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TrueLearn Data Lab: The Forgetting Curve & Memory Retention

Wednesday, December 21, 2016
By The TrueLearn Team

“Tell me and I forget. Teach me and I remember. Involve me and I learn.” – Benjamin Franklin

Excelling on Board Exams or In-Training Exams requires critical thinking, test-taking skills and deliberate preparation. These exams also require you to recall and put to use medical knowledge you may have learned months, semesters or even years ago.

In TrueLearn Data Lab: The Importance of Repetition, we demonstrated that retaking questions is beneficial for reinforcing knowledge and improving performance. In today’s Data Lab, we explore the flip side of that coin – how soon after seeing a particular concept does your performance begin to deteriorate?

What is the Forgetting Curve?

According to the psychological model of human memory proposed by Atkinson and Shiffrin (Figure A), information enters short term memory initially, but certain triggers, such as repeated rehearsal of the information, improve the long-term retention.

Memory decay is presented by the Forgetting Curve. Many studies have modeled the Forgetting Curve decay over time using different mathematical functions, including logarithmic functions, exponential functions and power functions. For instance, power function y = b t-m is favored by Anderson & Schooler (1991). In this model,  y represents memory retention, b is the fit constant for scaling, t is the time from the nth rehearsal and m is the power function rate. Figure B illustrates various forgetting curves produced by this model using different decay rates. [1][2][3]

Studies have demonstrated repetition reduces the slope of the Forgetting Curve, but the incremental reduction slowed with more repetitions, producing diminishing returns to additional repetitions. Keeping this research in mind, we turned to TrueLearn practice question data to see if this phenomenon occurs within our data sets, and to explore the implications of creating an effective and efficient study plan.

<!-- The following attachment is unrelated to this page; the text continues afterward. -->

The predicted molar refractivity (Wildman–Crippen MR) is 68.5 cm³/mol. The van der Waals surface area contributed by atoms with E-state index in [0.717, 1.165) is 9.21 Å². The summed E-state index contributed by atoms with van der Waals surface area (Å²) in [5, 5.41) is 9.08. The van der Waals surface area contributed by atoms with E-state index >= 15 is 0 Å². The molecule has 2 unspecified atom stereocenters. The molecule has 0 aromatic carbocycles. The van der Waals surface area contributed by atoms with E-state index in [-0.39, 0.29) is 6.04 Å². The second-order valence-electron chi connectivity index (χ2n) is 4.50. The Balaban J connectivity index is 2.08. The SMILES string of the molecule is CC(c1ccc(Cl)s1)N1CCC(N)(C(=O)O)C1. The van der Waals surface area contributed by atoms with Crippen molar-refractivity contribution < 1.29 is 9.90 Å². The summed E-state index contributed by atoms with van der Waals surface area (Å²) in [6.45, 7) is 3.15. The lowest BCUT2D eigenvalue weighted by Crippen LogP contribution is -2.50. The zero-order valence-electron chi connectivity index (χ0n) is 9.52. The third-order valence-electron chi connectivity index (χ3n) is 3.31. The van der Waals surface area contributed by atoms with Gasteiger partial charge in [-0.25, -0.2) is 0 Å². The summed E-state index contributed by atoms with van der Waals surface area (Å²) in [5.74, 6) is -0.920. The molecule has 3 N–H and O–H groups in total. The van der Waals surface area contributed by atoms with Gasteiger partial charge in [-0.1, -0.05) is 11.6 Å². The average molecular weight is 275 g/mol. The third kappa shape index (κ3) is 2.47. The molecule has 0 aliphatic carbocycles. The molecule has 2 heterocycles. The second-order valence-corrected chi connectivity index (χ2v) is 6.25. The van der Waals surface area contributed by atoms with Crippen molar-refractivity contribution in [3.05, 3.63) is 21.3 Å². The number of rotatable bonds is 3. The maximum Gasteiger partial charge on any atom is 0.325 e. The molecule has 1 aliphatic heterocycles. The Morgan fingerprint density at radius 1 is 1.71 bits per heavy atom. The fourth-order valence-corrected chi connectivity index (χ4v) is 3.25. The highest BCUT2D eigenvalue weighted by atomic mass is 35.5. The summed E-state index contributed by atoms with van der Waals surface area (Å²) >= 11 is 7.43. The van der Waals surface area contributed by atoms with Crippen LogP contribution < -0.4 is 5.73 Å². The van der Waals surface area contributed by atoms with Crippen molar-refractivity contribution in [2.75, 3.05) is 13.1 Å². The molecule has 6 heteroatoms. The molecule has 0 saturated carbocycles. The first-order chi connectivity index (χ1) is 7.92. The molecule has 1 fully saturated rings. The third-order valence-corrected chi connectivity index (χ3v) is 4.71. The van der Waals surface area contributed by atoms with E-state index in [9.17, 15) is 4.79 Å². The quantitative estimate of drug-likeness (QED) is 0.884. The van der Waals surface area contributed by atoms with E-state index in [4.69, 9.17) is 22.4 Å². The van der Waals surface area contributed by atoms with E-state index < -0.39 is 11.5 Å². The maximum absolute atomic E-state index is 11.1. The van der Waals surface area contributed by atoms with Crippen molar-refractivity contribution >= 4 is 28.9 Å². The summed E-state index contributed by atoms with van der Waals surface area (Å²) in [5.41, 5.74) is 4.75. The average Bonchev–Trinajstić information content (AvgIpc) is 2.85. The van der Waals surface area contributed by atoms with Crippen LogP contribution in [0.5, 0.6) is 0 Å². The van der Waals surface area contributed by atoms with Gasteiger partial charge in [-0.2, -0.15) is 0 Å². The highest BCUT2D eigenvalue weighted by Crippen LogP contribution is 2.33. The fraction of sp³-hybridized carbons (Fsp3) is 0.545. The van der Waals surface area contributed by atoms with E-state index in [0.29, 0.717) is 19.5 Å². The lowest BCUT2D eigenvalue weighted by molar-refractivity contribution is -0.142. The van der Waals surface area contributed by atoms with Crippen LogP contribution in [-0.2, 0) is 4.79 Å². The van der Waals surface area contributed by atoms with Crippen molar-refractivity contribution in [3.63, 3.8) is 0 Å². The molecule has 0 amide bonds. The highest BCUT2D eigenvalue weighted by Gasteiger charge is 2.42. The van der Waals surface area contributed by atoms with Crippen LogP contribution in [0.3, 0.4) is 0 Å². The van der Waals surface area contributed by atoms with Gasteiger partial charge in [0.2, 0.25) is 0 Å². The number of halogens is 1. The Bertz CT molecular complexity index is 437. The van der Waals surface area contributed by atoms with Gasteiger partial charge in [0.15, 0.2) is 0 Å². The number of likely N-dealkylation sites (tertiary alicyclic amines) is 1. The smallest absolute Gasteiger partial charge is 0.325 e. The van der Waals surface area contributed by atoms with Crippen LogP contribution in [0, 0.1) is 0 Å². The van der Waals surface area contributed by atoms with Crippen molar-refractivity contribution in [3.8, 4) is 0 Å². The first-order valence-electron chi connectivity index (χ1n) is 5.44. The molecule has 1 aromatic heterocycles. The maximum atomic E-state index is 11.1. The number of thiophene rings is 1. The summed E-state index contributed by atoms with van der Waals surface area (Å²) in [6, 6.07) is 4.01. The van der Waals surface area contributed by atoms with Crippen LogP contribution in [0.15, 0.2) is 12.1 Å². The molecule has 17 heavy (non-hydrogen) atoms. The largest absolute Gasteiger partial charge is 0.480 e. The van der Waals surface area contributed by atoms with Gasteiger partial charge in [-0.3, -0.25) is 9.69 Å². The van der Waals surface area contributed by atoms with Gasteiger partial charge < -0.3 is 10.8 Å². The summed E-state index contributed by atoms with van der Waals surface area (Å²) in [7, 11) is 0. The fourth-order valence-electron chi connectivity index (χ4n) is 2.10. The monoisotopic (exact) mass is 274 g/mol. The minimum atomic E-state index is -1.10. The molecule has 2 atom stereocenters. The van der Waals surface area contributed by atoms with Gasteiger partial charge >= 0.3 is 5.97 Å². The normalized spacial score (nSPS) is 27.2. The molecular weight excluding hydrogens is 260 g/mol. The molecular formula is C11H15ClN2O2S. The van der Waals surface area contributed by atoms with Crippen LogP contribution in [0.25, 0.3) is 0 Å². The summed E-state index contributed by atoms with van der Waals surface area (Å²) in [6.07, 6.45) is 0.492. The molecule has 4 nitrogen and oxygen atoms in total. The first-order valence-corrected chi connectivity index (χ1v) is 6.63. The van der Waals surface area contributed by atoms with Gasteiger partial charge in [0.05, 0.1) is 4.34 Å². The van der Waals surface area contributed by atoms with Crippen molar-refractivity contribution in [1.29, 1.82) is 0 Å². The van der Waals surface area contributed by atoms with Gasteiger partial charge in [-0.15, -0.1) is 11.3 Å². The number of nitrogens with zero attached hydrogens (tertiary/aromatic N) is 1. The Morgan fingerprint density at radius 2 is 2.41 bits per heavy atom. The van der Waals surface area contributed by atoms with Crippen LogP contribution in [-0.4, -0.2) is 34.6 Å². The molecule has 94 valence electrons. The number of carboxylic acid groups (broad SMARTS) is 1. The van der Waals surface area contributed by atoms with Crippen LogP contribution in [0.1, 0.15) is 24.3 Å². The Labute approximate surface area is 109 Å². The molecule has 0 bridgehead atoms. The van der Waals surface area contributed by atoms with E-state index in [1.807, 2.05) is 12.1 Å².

Testing Memory Retention

In this Data Lab, Truelearn examined practice question data from several different exams and analyzed our users’ performance when they attempted questions for a second or third time over a 30 day period.

In our version, the average score is used to represent memory retention, therefore the y-axis is the percentage correct. For every user in the specialty, their first, second and third attempt on every question is recorded. Then the average score is calculated according to which attempt the response belongs to. The time difference (in days) between each attempt is also computed. In tested products, the same model (logarithmic curve) fits our users’ data very well (R2 > 0.9).

This analysis was repeated using data from multiple TrueLearn SmartBanks, including ABSITE practice questions, COMLEX practice questions and several others. While the parameters of the models tended to vary slightly across exams, in all cases the classic “decay curve” model fit the data quite well.



In an ideal world, you could maximize your performance by continually repeating every single question and concept multiple times until firmly committed to long term memory – and then you’d repeat the questions yet again right before your exam.  

However, in the real world, you’ll have to balance not only board prep, but also course work, rotations and other commitments. Keep these conclusions in mind as you strive to prepare for your exams as efficiently and effectively as possible:

  1. The Forgetting Curve is a well-documented phenomenon that does apply to your medical knowledge and affects your performance on board exams.  Naturally, if you haven’t seen a concept or practiced something for months or years, it’s going to be more difficult for you to recall that information on your Board Exam or In-Training Exam.
  2. We still recommend taking every question you can to prepare for your exam – leaving questions untaken is equivalent to leaving points on the table.
  3. It can definitely be advantageous to revisit questions for a second time (or maybe a third time). If some time has passed and your memory has progressed down the decay curve, retaking these questions can boost your performance and ensure easier recall on your exam day. Every few weeks, mix in some repeated questions along with new questions to avoid slipping too far down the Forgetting Curve on certain topics.
  4. Which questions should you invest your study time retaking? Concepts you have mastered are more likely to already be committed to your long term memory. So, if you do have time to revisit some questions for a second pass, focus on your weakest areas and on questions you missed before. TrueLearn offers the ability to create tests in both of these ways.



[1] Atkinson, Richard C., and Richard M. Shiffrin. “Human memory: A proposed system and its control processes.” Psychology of learning and motivation 2 (1968): 89-195.[2] Ohno, Takeo, et al. “Short-term plasticity and long-term potentiation mimicked in single inorganic synapses.” Nature materials 10.8 (2011): 591-595.[3] Rubin, David C., and Amy E. Wenzel. “One hundred years of forgetting: A quantitative description of retention.” Psychological review 103.4 (1996): 734.

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